• Around 150 AD, there is a series of emperors that are rose to powerful peacefully and also died of natural causes. Interestingly, towards the end of the available data, there is also a group of emperors that rose to power peacefully but had a mixture of causes of death.
    • Around 250 AD, there is a series of emperors that rose to power by also killed.

    Both of these time-dependent trends were not shown in the “survival analysis” above. This is why I criticise the survival analysis above since these time effects are taken into account for the reigning time of the emperors. Namly, during turbulent periods of the history, emperors are more likely to die regardless of their rise to power.

2019 Jul 23 - Birds impact

Report can be found here.

Summary of findings:

  • This analysis is incomplete and should be resumed at a future date. I find this data to be much messier than previous weeks, and this gets me excited. Messy data is like a puzzle and I like puzzles.
  • This is a data on number of bird impact incidents with airplanes in the US between 1990 and 2018. Unfortunately, due to limited supplementary data available, the analysis I can do at this stage is limited.
  • As expected, we find that the birds impact incidents are seasonal with less incidents during the winter months. However, we cannot conclude whether this is due to inactivities of birds during these months or due to reduced number of flights.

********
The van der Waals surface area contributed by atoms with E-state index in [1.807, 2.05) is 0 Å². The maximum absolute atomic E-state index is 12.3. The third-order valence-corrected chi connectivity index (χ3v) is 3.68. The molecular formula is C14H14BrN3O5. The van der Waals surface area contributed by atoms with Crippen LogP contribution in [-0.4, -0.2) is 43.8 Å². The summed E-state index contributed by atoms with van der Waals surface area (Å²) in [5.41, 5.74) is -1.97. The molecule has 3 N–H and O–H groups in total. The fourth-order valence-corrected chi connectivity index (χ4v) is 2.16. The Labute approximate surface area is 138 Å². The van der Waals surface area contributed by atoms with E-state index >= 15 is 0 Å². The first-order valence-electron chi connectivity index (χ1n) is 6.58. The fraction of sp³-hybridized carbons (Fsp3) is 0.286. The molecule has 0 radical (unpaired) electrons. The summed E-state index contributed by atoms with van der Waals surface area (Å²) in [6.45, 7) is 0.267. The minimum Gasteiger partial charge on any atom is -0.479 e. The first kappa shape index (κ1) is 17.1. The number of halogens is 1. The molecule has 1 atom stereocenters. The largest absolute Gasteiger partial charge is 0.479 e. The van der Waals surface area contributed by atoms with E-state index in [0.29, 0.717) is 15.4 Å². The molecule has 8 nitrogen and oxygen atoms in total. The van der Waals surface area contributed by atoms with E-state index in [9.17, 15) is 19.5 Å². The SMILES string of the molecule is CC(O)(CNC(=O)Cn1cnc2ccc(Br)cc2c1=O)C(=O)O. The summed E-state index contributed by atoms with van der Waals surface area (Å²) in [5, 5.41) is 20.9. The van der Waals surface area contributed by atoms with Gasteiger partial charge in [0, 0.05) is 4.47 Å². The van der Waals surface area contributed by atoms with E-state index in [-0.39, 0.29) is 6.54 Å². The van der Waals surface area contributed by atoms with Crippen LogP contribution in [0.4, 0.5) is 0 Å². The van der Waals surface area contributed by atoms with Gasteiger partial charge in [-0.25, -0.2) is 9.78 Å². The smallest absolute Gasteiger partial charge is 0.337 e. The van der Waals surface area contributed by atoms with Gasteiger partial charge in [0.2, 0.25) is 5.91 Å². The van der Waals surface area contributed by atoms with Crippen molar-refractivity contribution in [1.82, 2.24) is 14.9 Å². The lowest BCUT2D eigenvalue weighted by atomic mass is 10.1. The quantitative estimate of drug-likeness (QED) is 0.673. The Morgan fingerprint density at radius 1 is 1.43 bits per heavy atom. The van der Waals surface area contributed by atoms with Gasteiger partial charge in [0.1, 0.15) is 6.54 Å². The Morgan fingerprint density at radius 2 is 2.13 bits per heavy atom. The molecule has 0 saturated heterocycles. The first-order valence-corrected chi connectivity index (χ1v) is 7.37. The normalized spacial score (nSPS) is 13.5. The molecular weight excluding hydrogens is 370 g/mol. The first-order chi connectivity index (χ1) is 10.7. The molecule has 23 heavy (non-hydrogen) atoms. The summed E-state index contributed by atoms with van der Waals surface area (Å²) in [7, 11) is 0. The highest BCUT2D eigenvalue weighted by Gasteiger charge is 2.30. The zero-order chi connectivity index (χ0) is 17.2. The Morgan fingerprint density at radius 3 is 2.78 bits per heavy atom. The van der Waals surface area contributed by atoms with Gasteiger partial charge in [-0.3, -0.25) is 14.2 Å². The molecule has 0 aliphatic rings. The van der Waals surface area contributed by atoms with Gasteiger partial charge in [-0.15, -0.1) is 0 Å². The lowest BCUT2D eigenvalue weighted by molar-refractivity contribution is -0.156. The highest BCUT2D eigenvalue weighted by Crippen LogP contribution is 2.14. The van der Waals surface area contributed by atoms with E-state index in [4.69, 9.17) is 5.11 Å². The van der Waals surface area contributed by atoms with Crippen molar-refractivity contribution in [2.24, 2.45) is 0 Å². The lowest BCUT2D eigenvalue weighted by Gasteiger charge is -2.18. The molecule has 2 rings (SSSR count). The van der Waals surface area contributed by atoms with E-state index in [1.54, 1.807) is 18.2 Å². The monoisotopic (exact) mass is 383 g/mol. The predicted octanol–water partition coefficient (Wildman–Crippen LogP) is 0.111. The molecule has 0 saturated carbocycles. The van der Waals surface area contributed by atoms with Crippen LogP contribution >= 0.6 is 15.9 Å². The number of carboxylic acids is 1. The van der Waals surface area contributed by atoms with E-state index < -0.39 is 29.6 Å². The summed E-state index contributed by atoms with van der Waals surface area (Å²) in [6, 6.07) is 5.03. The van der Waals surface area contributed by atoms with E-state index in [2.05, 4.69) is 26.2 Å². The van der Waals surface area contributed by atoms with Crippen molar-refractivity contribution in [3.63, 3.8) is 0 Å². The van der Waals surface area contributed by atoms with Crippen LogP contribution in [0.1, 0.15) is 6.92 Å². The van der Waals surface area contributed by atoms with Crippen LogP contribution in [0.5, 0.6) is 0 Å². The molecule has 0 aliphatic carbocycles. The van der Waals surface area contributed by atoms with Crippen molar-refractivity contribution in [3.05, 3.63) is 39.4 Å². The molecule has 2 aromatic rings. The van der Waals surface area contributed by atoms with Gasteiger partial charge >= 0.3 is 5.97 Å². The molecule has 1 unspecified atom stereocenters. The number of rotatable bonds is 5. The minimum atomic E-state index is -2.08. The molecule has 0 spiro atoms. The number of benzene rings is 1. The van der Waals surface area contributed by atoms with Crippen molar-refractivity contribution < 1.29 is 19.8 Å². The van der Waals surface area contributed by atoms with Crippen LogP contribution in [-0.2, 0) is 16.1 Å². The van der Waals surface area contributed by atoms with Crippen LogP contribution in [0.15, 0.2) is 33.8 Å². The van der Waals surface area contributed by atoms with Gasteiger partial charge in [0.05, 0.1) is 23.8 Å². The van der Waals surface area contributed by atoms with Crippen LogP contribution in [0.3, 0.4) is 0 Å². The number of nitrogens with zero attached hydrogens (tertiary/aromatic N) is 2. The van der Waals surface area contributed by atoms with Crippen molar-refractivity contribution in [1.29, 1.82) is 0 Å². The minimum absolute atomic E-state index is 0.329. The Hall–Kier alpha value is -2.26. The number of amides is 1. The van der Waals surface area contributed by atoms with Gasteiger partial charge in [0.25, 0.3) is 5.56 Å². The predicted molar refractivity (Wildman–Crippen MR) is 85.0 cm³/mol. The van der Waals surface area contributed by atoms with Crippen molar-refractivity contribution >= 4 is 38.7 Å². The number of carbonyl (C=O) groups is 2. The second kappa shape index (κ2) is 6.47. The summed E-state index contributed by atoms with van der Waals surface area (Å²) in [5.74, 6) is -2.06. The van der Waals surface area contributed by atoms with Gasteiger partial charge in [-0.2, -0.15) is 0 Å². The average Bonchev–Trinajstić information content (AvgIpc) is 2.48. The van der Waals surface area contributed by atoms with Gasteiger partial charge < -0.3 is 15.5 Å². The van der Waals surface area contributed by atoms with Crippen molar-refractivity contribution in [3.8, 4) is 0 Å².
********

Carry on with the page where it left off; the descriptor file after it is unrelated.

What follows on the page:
• Another interesting trend is that there is a dip in the number of incidents around June every year. And this dip was only visible for flights around night times. This could be due to the scheduling of the flights around this time of the year.

Key things that I learnt:

  • I am getting a bit better at using the gganimate package. This time, it integrated very smoothly with the maps package.
  • One observation on the performance of gganimate: it is usually very fast for simple plots (say 24 fps), but it can be 10 times slower for more complicated plots (2 ~ 3 fps for the map above).

2019 May 28 - Wines around the world

Report can be found here

Summary: I chose not to publish a thorough detailed analysis because I have used this dataset for teaching purposes at my institution.

2019 May 21 - Plastic waste

Report can be found here

Summary: It is known that there is a positive correlation between GDP of a country and the amount of plastic waste produced by a country. One reason for this is that wealthier nations demands more goods/resources and therefore produces more waste during consumptions. There are many wonderful visualisations of this trend already on Twitter.

I am personally interested in another metric: GDP growth. My reasoning is that when a country has a high GDP growth, the expansion in economic activities (e.g. industrial production) will yield more waste. This is a hard hypothesis to verify due that the waste data is only available for the year of 2010 and the messy World Bank data.

Key things that I learnt: